This book felt like a bright, warm hug for me. Linus is used to a daily grind that kept his life small and dreary until he's sent on an assignment that opens his heart up to choices. A space that's utterly surprising to him, we see how at home he feels in the new environment yet how he resisted it, which created many laughable moments in the book. His cat acts as an emotional barometer throughout the story, which I thought was super cute and clever.

Our experience of this magical world that poignantly parallels our own - where those who are different are systematically isolated and marginalized - is shaken up as Linus himself embraces a new trajectory. I appreciate how serious issues are brought up in a way that doesn't leave the readers stuck in re-living traumatic triggers. There is flow here, and enough resolution towards the end so that we land softly in the realm of possibility, which I thought was very important.

Through this story, we see how the changing tide of Linus' life is responding to structural needs for change and healing. We join him as he navigates the challenge and the courage to be led by love. The pacing, writing, and characters were enjoyable. I had to remind myself it was okay to finish reading this because it meant I can re-read it later (lol). Highly recommended for a cozy, hopeful read that brings in a boost of chosen family love, heartfelt character growth, and funny dialogues 🌈

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lilacs_book_bower's review against another edition

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emotional funny lighthearted reflective medium-paced
  • Plot- or character-driven? A mix
  • Strong character development? It's complicated
  • Loveable characters? Yes
  • Diverse cast of characters? Yes
  • Flaws of characters a main focus? It's complicated

4.0

On the surface this is a sweet book.  A bureaucrat named Linus goes to an orphanage to see how things are going with the magical children and their mysterious headmaster, for lack of a better term.  The kids are sweet and he comes to love them and Arthur, the headmaster (who deeply loves and cares for the children).  I was very fond of Arthur and the children, and was passingly fond of Linus.  We are told he is by the book and seems unflappable, which is why he was chosen for this review by the government agency he works for.  But he sort of dithers around and seems very surprised and shocked by the kids.  We are constantly told how wonderful he is, but I don't quite see it?  Because he is open-minded and not a jerk to the kids?  I also think the book is a smidge too long.  I found it to be a soothing book about giving people chances and not judging them for being different, and that everyone deserves a place to call home with people who love them.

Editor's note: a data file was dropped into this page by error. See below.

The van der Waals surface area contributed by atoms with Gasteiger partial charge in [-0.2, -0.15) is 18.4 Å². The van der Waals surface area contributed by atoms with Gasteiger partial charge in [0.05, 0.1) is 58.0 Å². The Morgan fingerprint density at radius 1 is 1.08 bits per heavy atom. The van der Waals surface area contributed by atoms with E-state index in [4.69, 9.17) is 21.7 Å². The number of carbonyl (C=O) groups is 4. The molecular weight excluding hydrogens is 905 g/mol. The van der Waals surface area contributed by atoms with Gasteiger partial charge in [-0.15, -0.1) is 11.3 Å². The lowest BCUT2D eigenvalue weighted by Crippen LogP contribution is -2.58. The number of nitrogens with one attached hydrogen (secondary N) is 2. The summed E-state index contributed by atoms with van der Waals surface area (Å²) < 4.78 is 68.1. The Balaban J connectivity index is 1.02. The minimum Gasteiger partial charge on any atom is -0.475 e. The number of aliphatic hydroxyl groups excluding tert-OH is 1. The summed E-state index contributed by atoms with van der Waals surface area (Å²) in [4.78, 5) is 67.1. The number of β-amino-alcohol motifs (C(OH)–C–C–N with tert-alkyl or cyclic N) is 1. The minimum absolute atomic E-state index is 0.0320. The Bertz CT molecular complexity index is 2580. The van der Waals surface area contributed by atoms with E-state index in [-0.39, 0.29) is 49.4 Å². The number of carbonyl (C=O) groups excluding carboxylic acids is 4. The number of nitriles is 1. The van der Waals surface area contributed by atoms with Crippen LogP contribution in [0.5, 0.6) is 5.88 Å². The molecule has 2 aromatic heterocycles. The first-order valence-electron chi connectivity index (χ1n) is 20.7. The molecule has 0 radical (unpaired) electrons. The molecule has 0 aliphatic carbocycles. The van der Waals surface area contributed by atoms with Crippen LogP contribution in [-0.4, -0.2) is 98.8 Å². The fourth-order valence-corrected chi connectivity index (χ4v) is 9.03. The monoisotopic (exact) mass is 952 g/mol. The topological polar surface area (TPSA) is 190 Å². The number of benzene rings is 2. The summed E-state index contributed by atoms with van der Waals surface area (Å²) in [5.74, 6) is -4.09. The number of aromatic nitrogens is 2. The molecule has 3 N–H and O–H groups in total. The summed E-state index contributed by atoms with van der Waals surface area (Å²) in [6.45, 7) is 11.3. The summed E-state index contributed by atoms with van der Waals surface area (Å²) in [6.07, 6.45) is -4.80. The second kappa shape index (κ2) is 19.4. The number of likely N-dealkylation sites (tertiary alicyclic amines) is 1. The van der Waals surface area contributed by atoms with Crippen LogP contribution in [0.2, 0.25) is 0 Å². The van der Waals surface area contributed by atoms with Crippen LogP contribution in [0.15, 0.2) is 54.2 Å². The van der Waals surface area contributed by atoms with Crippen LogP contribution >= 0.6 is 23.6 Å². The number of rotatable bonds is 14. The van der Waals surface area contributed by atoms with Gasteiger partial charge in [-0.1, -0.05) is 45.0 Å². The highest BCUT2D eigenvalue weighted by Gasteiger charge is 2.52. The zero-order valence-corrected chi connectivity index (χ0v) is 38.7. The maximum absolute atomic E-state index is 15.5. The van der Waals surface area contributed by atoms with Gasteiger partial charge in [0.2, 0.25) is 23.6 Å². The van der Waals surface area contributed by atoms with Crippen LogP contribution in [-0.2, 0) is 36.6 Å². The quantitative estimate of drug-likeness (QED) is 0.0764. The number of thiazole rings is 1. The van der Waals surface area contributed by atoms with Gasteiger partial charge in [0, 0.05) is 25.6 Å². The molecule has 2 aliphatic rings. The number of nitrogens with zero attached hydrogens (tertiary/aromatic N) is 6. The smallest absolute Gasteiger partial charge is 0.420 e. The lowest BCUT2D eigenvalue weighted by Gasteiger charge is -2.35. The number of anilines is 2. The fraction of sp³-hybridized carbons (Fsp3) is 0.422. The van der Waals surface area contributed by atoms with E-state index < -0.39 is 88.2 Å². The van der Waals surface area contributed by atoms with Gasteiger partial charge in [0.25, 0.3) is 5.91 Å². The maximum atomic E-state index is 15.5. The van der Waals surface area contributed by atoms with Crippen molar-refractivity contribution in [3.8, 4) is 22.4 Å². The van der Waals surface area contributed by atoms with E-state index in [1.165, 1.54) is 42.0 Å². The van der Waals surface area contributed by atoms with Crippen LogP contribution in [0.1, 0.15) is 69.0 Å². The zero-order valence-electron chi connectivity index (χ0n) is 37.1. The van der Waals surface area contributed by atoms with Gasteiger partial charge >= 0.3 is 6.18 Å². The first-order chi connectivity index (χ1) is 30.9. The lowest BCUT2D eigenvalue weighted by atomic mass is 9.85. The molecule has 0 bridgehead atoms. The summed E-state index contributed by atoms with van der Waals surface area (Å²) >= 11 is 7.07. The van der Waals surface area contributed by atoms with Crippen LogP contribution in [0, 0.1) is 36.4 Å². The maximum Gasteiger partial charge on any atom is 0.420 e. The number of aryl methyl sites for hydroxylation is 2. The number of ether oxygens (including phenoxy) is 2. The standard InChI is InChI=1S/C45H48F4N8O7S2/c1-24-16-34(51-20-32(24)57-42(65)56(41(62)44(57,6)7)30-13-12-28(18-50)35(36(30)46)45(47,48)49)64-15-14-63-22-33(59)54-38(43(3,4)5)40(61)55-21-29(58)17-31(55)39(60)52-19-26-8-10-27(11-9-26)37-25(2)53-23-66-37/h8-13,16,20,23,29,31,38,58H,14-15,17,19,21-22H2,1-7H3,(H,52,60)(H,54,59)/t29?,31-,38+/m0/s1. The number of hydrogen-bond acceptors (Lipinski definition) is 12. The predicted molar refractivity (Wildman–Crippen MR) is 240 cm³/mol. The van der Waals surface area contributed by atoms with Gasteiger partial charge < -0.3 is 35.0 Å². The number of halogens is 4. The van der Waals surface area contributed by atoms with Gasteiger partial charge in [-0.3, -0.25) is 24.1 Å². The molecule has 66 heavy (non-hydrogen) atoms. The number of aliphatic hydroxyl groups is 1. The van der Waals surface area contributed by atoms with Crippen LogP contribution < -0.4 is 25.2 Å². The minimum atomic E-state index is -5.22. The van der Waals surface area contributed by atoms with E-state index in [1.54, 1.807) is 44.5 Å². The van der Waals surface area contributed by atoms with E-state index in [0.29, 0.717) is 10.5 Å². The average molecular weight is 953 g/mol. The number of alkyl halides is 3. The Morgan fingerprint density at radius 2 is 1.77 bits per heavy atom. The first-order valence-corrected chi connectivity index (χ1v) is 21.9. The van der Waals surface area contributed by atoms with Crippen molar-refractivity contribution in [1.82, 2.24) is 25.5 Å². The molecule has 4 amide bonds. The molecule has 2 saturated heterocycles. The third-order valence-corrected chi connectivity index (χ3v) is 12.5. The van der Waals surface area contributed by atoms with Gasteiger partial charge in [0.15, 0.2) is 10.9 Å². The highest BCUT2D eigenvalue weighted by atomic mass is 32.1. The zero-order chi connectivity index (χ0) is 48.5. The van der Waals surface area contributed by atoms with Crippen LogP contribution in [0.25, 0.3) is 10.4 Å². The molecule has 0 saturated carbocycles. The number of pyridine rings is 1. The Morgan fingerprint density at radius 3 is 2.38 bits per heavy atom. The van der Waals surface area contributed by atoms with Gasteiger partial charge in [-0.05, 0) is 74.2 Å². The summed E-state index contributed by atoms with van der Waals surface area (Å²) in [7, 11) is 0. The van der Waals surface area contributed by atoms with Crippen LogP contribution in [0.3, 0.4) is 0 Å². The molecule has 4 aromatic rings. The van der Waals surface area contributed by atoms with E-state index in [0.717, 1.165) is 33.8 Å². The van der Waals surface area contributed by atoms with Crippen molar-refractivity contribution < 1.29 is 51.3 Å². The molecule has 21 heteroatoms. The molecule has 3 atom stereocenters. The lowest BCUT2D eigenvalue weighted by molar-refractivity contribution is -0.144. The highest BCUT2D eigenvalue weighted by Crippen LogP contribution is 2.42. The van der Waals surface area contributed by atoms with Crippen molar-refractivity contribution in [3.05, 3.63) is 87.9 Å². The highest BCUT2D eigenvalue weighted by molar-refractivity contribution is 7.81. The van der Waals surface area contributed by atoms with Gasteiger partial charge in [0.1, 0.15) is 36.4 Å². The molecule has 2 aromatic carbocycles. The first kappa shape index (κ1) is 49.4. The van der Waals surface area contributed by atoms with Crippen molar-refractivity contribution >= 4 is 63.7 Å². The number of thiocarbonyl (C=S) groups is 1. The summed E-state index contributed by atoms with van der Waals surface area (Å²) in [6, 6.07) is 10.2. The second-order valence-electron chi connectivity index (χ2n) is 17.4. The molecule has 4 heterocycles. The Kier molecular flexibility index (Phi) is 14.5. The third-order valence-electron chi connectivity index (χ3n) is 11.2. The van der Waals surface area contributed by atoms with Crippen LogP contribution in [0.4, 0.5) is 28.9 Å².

HOWEVER, there are some controversies about this book, as Klune was at least partially inspired by residential schools, where Indigenous children were taken from their families and placed in to orphanages, treated brutally (some even killed) to try to assimilate them into white society and culture.  There are also some excellent points to be made about trauma and children in foster care systems, and whether or not that is accurately reflected here in the book.  As I have no experience with the foster care system, and I am not an Indigenous Person, or even a person of color, I do not want to make a judgement call on this, nor do I feel able to.  I have seen comments on both sides about these issues.  What is clear is that Klune is using the magical children as an allegory to show the oppression of a marginalized group by society, culture, and the government.  I think we can all appreciate the attempt. But how people feel going from there is really going to be up to each person and their individual lives and experiences.  The story and the characters are sweet and soothing, but there is still a lot I feel uncertain about.  I did not want to ignore the issues that many other readers have addressed much better than I have.